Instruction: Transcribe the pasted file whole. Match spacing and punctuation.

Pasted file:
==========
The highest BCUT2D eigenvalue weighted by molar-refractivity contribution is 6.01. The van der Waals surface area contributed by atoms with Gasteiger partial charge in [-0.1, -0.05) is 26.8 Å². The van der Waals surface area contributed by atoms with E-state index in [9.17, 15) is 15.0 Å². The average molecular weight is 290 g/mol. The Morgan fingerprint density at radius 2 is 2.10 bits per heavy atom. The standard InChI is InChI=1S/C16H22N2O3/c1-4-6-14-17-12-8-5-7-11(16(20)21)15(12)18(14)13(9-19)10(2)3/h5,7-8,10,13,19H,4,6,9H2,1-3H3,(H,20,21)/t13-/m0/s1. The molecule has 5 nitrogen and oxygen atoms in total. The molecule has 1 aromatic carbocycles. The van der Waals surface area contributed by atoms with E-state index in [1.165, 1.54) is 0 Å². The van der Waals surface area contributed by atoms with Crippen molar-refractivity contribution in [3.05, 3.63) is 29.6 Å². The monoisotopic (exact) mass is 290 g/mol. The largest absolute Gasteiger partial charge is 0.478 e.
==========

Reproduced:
The highest BCUT2D eigenvalue weighted by molar-refractivity contribution is 6.01. The van der Waals surface area contributed by atoms with Gasteiger partial charge in [-0.1, -0.05) is 26.8 Å². The van der Waals surface area contributed by atoms with E-state index in [9.17, 15) is 15.0 Å². The average molecular weight is 290 g/mol. The Morgan fingerprint density at radius 2 is 2.10 bits per heavy atom. The standard InChI is InChI=1S/C16H22N2O3/c1-4-6-14-17-12-8-5-7-11(16(20)21)15(12)18(14)13(9-19)10(2)3/h5,7-8,10,13,19H,4,6,9H2,1-3H3,(H,20,21)/t13-/m0/s1. The molecule has 5 nitrogen and oxygen atoms in total. The molecule has 1 aromatic carbocycles. The van der Waals surface area contributed by atoms with E-state index in [1.165, 1.54) is 0 Å². The van der Waals surface area contributed by atoms with Crippen molar-refractivity contribution in [3.05, 3.63) is 29.6 Å². The monoisotopic (exact) mass is 290 g/mol. The largest absolute Gasteiger partial charge is 0.478 e.